Why write bad reviews at all? Good music is rare, and bad is everywhere, but if you do not explicitly identify the failings of bad, most people will find it appealing because it does not interrupt their steady stream of self-centered thoughts and is easier than seeking good. If you like good music and want more of it, you must bash as well as praise, as Machiavelli would tell you. And with that, the latest installment of the Sadistic Metal Reviews…
Iron Maiden – The Number of the Beast (1983)
In the early years of the 1980s, many threads of recent history came together: consumerism, ideological government, mass paranoia, urban decay and the fragmentation of social unity. It was a time of fads and panics, of real threats alongside phantoms of symbolic fear, and almost everything became a product that was pre-sliced, sterilized and homogenized, emulsified and colorized, and served up in uniform packages for both total equality and total corporate profit. The Number of the Beast did that to Iron Maiden. Gone were the sprawling prog-rock-meets-punk style of inventive songs that tied together several generations of British music; in their place came surprisingly compact, professional and catchy songs that overtly waved their melodic technique as a type of identity, and at their core pursued a pop formula and pop appeal. Where early Iron Maiden wanted to be outlaw rock heroes, Bruce Dickinson-era Maiden started out wanting to be The Beatles. Notice the provocative title without actually advocating Satanism? That is typical of this album’s appeal: it dangles danger and fear in front of you, but then translates that into a non-threatening version for comfortable home consumption. It is no surprise it was massively successful and propelled the band to greater heights, at which point they experimented more and produced many of their greatest works. The Number of the Beast was great for offending the dying remnants of social order like churches, parents and teachers, but was actually as milquetoast and nanny-safety-state oriented as an episode of Sesame Street. If the cloying melodies and repetitive choruses did not kill you, the emptiness might, or realizing that you were buying the musical equivalent of Ikea furniture. Like a Big Mac, this was the raw meat sweetened and mixed with safety expert approved soy, seemingly rebellious but actually “teaching” the values that mainstream society had adopted only a decade before. With such covertly non-controversial content, but bold title, this album had nowhere to go but up, and that alone should make you suspect it.
Pantera – Vulgar Display of Power (1992)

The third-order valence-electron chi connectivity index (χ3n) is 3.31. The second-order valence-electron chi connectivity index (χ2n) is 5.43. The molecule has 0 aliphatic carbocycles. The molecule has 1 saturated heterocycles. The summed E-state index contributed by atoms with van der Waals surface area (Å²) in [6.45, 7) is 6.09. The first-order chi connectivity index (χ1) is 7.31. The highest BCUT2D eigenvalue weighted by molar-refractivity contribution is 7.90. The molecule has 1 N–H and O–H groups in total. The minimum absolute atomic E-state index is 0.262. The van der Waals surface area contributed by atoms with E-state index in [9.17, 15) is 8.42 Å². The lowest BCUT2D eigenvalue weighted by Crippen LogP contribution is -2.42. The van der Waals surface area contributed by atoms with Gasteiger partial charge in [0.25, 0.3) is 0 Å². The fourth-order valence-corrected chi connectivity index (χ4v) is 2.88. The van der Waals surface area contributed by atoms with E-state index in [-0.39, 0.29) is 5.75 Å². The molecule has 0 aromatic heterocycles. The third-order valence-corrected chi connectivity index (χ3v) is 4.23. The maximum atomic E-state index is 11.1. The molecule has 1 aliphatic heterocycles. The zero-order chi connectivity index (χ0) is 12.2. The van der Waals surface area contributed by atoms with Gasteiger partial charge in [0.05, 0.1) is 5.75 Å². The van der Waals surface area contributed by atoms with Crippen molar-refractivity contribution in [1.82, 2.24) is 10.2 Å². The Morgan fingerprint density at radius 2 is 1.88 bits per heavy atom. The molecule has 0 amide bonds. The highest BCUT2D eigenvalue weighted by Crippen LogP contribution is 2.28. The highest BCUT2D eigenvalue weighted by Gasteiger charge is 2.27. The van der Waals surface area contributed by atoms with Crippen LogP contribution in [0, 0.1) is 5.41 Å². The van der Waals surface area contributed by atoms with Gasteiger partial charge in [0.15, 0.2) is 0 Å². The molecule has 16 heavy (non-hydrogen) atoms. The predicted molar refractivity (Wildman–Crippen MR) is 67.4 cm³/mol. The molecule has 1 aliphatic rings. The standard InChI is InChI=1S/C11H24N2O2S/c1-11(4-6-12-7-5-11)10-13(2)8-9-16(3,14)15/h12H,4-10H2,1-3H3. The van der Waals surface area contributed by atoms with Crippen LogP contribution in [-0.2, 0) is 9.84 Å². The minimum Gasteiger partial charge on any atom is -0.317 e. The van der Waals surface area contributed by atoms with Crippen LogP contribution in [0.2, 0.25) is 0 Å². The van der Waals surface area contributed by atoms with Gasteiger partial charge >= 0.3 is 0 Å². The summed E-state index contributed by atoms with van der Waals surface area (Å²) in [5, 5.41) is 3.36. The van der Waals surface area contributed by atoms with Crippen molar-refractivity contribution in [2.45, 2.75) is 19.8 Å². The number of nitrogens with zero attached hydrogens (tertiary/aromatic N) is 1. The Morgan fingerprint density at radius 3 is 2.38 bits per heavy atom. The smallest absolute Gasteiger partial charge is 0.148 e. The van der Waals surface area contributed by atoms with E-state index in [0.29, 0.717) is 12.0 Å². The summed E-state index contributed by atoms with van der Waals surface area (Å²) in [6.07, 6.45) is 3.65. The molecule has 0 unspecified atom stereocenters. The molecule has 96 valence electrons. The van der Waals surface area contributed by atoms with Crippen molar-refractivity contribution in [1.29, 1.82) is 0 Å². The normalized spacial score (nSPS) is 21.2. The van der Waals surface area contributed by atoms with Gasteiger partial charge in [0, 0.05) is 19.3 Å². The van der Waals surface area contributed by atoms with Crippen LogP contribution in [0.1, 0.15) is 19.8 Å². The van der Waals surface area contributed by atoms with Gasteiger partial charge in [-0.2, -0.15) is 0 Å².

Phil and the boys were drinking grappa again in their Dallas apartment which they had decorated with pictures of the Louisiana swamps that Phil had spent most of his life avoiding to hang out in malls and work on his muscles and hair. “Check out this death metal stuff,” said Phil. “We can do that too!” said Diamond Darrell. They adapted the style they lifted from Metallica, added in some of Louisiana homegrown quasi-death band Exhorder, mixed in a spot of Prong since Beg To Differ had captivated just about everyone with its art-rock/light speed metal mix, and came up with this album. To make it all work, as is inevitably the case, they reduced everything to a basic level of simplicity and turned up the hard rock bounce factor. This album serves the same role as those mesmerizer devices they use to keep lab animals mentally confused during vivisection. Watch the flashing lights… listen to the bouncing palm-muted riffs… hear the cries of a dying animal vocals… and then, pick up on the core of this album, which is rock dressed up in hard rock and then coated in speed/death metal technique to make it seem tough and I dunno, bros, bro-powered. Bro-style. Bro-core. It bounces, it prances and it struts like Caitlyn Jenner on meth at a beauty contest. It provokes, poses and gestures like frat boys drunk on Meister Brau for twelve hours every Saturday night. And then, like a weekend of watching television, it flattens out. The same patterns appear again and again. You hear the tropes borrowed from two generations of rock bands and realize, this is a product. It is like the NO FEAR window stickers, the Mr. Zog’s Sex Wax stickers everyone had back in the 80s, or even the speeches of Bernie Sanders. Sugar-coated aggression conceals an utter void within. Every time I listen to this album, I think of a classic Pantera wrestling match where the loser gets raped, but everyone is equal so they all take turns on bottom anyway.
Manilla Road – Crystal Logic